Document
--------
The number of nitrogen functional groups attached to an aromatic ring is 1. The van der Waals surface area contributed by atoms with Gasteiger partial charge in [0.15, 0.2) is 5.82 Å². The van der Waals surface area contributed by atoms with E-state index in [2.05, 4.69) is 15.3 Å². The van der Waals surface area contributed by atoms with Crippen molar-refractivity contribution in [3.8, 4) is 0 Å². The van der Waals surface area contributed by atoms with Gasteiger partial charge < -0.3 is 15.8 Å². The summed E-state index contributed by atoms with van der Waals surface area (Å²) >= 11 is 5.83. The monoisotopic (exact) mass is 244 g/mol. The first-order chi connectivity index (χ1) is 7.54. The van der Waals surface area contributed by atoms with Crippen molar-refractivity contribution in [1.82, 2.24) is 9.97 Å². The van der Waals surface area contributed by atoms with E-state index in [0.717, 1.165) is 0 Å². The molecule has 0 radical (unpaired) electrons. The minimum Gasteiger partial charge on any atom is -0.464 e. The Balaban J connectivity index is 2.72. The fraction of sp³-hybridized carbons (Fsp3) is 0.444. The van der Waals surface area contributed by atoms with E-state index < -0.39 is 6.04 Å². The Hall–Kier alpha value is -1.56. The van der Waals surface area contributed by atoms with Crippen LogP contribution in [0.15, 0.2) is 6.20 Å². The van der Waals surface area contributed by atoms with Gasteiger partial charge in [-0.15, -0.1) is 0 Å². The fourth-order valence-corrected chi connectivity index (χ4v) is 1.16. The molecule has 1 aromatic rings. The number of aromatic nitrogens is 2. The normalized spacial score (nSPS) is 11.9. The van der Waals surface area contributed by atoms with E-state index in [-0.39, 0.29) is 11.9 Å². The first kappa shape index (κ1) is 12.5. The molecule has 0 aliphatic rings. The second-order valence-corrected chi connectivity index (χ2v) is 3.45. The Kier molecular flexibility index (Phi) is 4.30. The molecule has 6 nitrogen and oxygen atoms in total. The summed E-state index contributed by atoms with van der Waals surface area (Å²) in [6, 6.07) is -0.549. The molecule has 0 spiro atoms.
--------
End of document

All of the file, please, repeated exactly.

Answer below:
The number of nitrogen functional groups attached to an aromatic ring is 1. The van der Waals surface area contributed by atoms with Gasteiger partial charge in [0.15, 0.2) is 5.82 Å². The van der Waals surface area contributed by atoms with E-state index in [2.05, 4.69) is 15.3 Å². The van der Waals surface area contributed by atoms with Crippen molar-refractivity contribution in [3.8, 4) is 0 Å². The van der Waals surface area contributed by atoms with Gasteiger partial charge < -0.3 is 15.8 Å². The summed E-state index contributed by atoms with van der Waals surface area (Å²) >= 11 is 5.83. The monoisotopic (exact) mass is 244 g/mol. The first-order chi connectivity index (χ1) is 7.54. The van der Waals surface area contributed by atoms with Crippen molar-refractivity contribution in [1.82, 2.24) is 9.97 Å². The van der Waals surface area contributed by atoms with E-state index in [0.717, 1.165) is 0 Å². The molecule has 0 radical (unpaired) electrons. The minimum Gasteiger partial charge on any atom is -0.464 e. The Balaban J connectivity index is 2.72. The fraction of sp³-hybridized carbons (Fsp3) is 0.444. The van der Waals surface area contributed by atoms with E-state index < -0.39 is 6.04 Å². The Hall–Kier alpha value is -1.56. The van der Waals surface area contributed by atoms with Crippen LogP contribution in [0.15, 0.2) is 6.20 Å². The van der Waals surface area contributed by atoms with Gasteiger partial charge in [-0.15, -0.1) is 0 Å². The fourth-order valence-corrected chi connectivity index (χ4v) is 1.16. The molecule has 1 aromatic rings. The number of aromatic nitrogens is 2. The normalized spacial score (nSPS) is 11.9. The van der Waals surface area contributed by atoms with E-state index in [-0.39, 0.29) is 11.9 Å². The first kappa shape index (κ1) is 12.5. The molecule has 0 aliphatic rings. The second-order valence-corrected chi connectivity index (χ2v) is 3.45. The Kier molecular flexibility index (Phi) is 4.30. The molecule has 6 nitrogen and oxygen atoms in total. The summed E-state index contributed by atoms with van der Waals surface area (Å²) in [6, 6.07) is -0.549. The molecule has 0 spiro atoms.